Many NGOs that claim to promote human rights and humanitarian agendas in the context of the Arab-Israeli conflict often use antisemitic themes and imagery to demonize the Jewish people and State of Israel. This “new antisemitism” is evidenced in NGO political campaigns based on the 2001 Durban Conference, including BDS and legal attacks (“lawfare”) against Israeli officials and companies that do business with Israel.

British lawyer Anthony Julius observed that this new antisemitism “became hegemonic in the 1990s and 2000s…It is to be distinguished from the ‘old antisemitism’ because it takes Israel and the Zionist project as its collective term for the Jews.” Nevertheless, it is “continuous with the ‘old antisemitism’ in its principal stratagems and tropes, while novel in its specific focus upon the Jewish State – uniquely evil and without the right to exist.” Significantly, under this new form of antisemitism, Jewish self-determination rights (Zionism) and the existence of a Jewish state per se (not specific policies or territorial disputes) are the causes of “racism,” “apartheid,” and “occupation.” This new antisemitism fuels and exacerbates hatred of and discrimination against Jews globally under the pretext of “just criticizing Israel.” It also provides a pretext to politicians, UN officials, and NGOs (including superpowers like Amnesty International and Human Rights Watch) to refuse to report on and condemn antisemitism and incitement against Jews.

This new antisemitism is becoming more and more prevalent in Europe, with music festivals excluding Jewish artists under the façade of BDS, and European supermarkets singling-out Israeli companies, while gladly stocking products from countries responsible for mass atrocities. These antisemitic actions are met with silence by European officials. Despite their claims to reject BDS, European governments continue to fund NGOs and institutions that promote BDS and antisemitism.

The ongoing government funding for NGOs that engage in antisemitic activities and use antisemitic rhetoric highlights the persistent double standard: Hatred of Jews is tolerated in a way that would be unthinkable for other racial, ethnic, or religious groups. Moreover, Jewish and Israeli targets are often denied the right to define what constitutes discrimination against them.

IHRA Definition of Antisemitism

In May 2016, the International Holocaust Remembrance Alliance (IHRA) adopted a new working definition of antisemitism:

“Antisemitism is a certain perception of Jews, which may be expressed as hatred toward Jews. Rhetorical and physical manifestations of antisemitism are directed toward Jewish or non-Jewish individuals and/or their property, toward Jewish community institutions and religious facilities.”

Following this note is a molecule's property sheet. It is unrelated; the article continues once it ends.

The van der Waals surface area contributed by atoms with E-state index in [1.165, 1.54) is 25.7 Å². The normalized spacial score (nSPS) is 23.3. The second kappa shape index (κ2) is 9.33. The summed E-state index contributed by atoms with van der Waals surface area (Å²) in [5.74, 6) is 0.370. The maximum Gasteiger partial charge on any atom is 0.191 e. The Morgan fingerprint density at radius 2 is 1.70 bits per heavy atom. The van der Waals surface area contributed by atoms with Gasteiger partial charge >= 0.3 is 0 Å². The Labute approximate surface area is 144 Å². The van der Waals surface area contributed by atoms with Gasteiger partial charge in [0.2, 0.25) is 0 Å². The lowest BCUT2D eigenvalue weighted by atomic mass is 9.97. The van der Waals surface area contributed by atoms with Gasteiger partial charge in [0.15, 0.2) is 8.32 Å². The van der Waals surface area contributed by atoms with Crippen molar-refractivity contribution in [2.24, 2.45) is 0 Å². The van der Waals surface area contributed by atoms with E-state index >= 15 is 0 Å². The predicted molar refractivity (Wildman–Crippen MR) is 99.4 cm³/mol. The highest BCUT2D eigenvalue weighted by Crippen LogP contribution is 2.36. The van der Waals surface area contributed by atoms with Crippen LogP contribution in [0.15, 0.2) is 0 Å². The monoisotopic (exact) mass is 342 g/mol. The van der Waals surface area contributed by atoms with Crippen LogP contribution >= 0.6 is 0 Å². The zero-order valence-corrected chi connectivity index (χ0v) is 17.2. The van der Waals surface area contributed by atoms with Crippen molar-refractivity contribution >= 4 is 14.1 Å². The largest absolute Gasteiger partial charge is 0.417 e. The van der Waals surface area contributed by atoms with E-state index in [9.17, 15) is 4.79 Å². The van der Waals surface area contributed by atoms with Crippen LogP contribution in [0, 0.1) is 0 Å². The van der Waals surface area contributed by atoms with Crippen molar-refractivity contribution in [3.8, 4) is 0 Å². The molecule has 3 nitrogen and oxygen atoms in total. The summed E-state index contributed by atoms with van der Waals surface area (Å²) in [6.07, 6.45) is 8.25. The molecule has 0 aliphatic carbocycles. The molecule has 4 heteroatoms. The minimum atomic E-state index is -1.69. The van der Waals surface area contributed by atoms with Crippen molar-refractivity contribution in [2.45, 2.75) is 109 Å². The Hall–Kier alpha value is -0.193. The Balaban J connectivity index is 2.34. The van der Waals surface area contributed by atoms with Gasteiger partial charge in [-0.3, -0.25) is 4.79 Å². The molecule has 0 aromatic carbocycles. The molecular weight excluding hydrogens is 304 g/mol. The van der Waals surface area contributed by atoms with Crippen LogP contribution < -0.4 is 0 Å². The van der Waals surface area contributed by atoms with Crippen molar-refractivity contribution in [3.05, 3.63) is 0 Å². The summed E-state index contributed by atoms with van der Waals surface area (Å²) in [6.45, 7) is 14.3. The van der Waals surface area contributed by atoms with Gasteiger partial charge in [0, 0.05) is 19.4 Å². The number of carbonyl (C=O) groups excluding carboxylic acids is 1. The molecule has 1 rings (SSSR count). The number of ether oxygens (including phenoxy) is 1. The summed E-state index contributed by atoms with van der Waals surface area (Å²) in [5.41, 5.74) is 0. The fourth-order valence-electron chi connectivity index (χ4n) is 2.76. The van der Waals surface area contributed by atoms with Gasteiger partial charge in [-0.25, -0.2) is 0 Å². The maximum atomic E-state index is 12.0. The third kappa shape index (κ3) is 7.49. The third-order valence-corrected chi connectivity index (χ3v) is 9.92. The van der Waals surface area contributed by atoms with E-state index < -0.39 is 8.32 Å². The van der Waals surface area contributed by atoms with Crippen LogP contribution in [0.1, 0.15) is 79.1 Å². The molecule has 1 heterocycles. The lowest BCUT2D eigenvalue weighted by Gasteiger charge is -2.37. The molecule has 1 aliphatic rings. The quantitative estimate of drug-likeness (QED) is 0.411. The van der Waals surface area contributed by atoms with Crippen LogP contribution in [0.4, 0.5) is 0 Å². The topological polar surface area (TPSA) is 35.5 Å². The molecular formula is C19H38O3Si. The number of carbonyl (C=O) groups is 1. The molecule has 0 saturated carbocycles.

In addition, the committee on Antisemitism and Holocaust Denial provided examples to “serve as illustrations” of the new definition. These examples include:

  • Calling for, aiding, or justifying the killing or harming of Jews in the name of a radical ideology or an extremist view of religion.
  • Making mendacious, dehumanizing, demonizing, or stereotypical allegations about Jews as such or the power of Jews as collective — such as, especially but not exclusively, the myth about a world Jewish conspiracy or of Jews controlling the media, economy, government or other societal institutions.
  • Accusing the Jews as a people, or Israel as a state, of inventing or exaggerating the Holocaust.
  • Accusing Jewish citizens of being more loyal to Israel, or to the alleged priorities of Jews worldwide, than to the interests of their own nations.
  • Denying the Jewish people their right to self-determination, e.g., by claiming that the existence of a State of Israel is a racist endeavor.
  • Applying double standards by requiring of it a behavior not expected or demanded of any other democratic nation.
  • Using the symbols and images associated with classic antisemitism (e.g., claims of Jews killing Jesus or blood libel) to characterize Israel or Israelis.
  • Drawing comparisons of contemporary Israeli policy to that of the Nazis.
  • Holding Jews collectively responsible for actions of the state of Israel.

As of February 2020, this working definition has 35 country members, 11 observers, and 7 permanent international partners, including the Claims Conference, the European Union’s Agency for Fundamental Rights (FRA), International Tracing Service, the OSCE Office for Democratic Institutions and Human Rights (OSCE/ODIHR), UNESCO, the UN, and the Council of Europe. The IHRA working definition has been adopted by more than 30 countries around the world, including the UK, Austria, Australia, Bulgaria, Canada, Germany, Italy, Lithuania, Romania, and Macedonia. The United States State Department Definition of antisemitism, adopted on June 8, 2010, is virtually identical.


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